The Treatment Action Campaign (TAC) has called on the government to compensate victims of the recent xenophobic attacks.
Yesterday, TAC's Nomfundo Eland said the government should compensate the victims "for lost and stolen property and emotional trauma suffered during the violent attacks".
However, chief of operations in the Presidency, Trevor Fowler, told Sowetan last week that the government would not compensate victims of xenophobic attacks because this would mean that all crime victims would begin claiming compensation.
Yesterday, the TAC described the situation in Western Cape refugee camps as a "humanitarian disaster".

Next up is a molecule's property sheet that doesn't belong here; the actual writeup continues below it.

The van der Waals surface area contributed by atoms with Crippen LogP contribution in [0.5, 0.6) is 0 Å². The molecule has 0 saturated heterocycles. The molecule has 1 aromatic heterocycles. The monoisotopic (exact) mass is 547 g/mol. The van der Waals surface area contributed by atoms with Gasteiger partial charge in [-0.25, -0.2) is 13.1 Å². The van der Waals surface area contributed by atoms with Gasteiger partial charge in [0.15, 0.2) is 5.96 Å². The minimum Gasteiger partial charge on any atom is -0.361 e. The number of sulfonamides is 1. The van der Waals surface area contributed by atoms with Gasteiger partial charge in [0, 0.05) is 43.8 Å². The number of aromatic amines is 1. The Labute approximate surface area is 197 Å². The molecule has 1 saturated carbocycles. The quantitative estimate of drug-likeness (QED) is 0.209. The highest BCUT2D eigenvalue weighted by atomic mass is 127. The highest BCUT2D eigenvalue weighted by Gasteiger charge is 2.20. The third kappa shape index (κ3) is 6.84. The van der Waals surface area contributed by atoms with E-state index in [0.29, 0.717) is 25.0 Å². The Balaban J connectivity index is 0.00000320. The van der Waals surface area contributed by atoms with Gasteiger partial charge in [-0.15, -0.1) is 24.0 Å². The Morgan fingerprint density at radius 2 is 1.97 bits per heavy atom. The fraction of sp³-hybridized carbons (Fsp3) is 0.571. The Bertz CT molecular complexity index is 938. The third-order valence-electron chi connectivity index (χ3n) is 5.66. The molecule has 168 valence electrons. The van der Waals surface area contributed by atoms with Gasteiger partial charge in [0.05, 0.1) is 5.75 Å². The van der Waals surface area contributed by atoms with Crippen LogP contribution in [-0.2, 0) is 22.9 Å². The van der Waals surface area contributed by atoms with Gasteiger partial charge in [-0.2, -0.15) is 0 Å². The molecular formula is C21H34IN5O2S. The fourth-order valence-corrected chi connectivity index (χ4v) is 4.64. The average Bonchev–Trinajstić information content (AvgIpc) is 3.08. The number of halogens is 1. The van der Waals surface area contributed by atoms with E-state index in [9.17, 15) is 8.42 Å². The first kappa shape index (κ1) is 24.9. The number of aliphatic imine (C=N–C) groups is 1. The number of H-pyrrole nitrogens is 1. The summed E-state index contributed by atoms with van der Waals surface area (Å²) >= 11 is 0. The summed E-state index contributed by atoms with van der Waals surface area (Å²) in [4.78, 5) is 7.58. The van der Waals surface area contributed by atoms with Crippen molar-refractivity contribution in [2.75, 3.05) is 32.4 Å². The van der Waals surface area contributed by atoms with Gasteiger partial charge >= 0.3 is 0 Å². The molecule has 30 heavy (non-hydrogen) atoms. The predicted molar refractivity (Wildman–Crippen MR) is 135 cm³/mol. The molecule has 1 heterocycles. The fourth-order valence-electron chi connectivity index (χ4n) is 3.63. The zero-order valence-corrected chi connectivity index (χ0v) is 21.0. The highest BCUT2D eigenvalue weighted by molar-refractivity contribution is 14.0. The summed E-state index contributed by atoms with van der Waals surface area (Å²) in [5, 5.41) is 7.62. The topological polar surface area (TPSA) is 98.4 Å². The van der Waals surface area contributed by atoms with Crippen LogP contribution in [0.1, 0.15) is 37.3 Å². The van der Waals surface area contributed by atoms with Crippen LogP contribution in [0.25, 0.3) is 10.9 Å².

The TAC says civil society is still paying for most of the humanitarian aid, at a cost of more than R500000 a week.
Addressing a press conference in Cape Town, Eland said there were still 6171 displaced foreign nationals living in refugee camps in Cape Town.
Refugee camp representatives also say that refugee camps "are not fit even for animals".
"On windy days, the tents break and leave us without a place to sleep," said Asad Abdullahi, a Somali who lives at Soetwater refugee camp.
Meanwhile, the Human Rights Commission has written to the government demanding that its monitors be allowed entry to the camps. HRC staff and Legal Resources Centre lawyers have been denied access to the camps over the past week.